Dick Van Dyke: My Lucky Life In And Out Of Show Business

Dick Van Dyke: My Lucky Life In And Out Of Show Business

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My Lucky Life In And Out Of Show Business

Author: Dick Van Dyke
Publisher: Crown Archetype

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“I have endeavored to write the kind of book I think people want from me,” Dick Van Dyke says in the introduction of his new memoir. “It’s also the kind of book that I want from me.” That’s too bad. It’s hard not to like Van Dyke. He’s used his celebrity to help further social justice and civil rights, paid heavy showbiz dues before falling into the lifelong role of all-ages entertainer (he explicitly stipulated that he’d only appear in family-oriented projects at exactly the ’60s moment that Hollywood began aiming at mature audiences), and starred in The Dick Van Dyke Show, the sitcom that may well be the greatest TV series of its kind. For his part, Van Dyke gives all the credit for the series’ success and timeless quality to its creator and writer, Carl Reiner. That’s fine—credit where due—except that in the pages of his new autobiography, Van Dyke keeps restating it long past the point where readers have caught on. The rest of My Lucky Life In And Out Of Show Business follows suit. These are the half-hearted musings of a famous man unwilling or unable to dig very deeply into his life.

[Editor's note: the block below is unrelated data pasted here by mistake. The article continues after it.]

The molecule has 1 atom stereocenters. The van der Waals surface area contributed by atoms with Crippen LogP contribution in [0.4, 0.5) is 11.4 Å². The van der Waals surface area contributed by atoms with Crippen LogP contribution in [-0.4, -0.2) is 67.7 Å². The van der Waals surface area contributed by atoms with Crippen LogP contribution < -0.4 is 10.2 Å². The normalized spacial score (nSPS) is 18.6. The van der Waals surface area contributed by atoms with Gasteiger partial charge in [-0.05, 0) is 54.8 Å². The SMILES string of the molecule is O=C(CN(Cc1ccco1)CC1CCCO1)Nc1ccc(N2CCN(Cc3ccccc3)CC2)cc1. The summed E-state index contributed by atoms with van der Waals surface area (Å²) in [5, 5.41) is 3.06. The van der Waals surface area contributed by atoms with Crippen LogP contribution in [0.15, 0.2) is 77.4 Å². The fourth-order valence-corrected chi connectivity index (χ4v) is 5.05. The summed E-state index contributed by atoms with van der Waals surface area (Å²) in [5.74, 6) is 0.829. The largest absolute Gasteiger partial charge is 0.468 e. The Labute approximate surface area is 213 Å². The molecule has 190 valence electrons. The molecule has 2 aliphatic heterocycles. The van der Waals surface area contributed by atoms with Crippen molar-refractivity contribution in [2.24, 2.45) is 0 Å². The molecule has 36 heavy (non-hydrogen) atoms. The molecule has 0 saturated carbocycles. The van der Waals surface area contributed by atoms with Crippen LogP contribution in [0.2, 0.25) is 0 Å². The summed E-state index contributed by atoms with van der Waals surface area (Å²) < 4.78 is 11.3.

Naturally, he had help. Van Dyke’s collaborator on My Lucky Life (credited in the acknowledgements) is Todd Gold, who specializes in celebrity mulch, and his leaden touch is particularly apparent in the book’s second half. There, the score of TV spots and family movies that largely make up Van Dyke’s career after the 1960s are lifelessly trotted past, complete with cast lists that read as if Gold got busy cutting and pasting from the IMDB. It doesn’t help much that Van Dyke’s projects after the ’60s have been less than memorable: one two-page chain of guest-starring spots, each less distinguished than the last, includes Matlock, Highway To Heaven, the TV movie Ghost Of A Chance, and Airwolf. There are also several TV programs that Van Dyke green-lit specifically to give work to his actor offspring; reading about them is about as scintillating as it sounds.

Occasionally, the book pops to life when Van Dyke remembers a sharp on-set or backstage anecdote. Ghost Of A Chance is one example; its costar was a drunken, coked-up Redd Foxx, whom Van Dyke had to physically restrain when Foxx misheard something the director said as a racial slur: “It was… the first physical altercation I’d been involved in since kindergarten.” But for the most part, this is a typical Hollywood-peer backslapping snooze.

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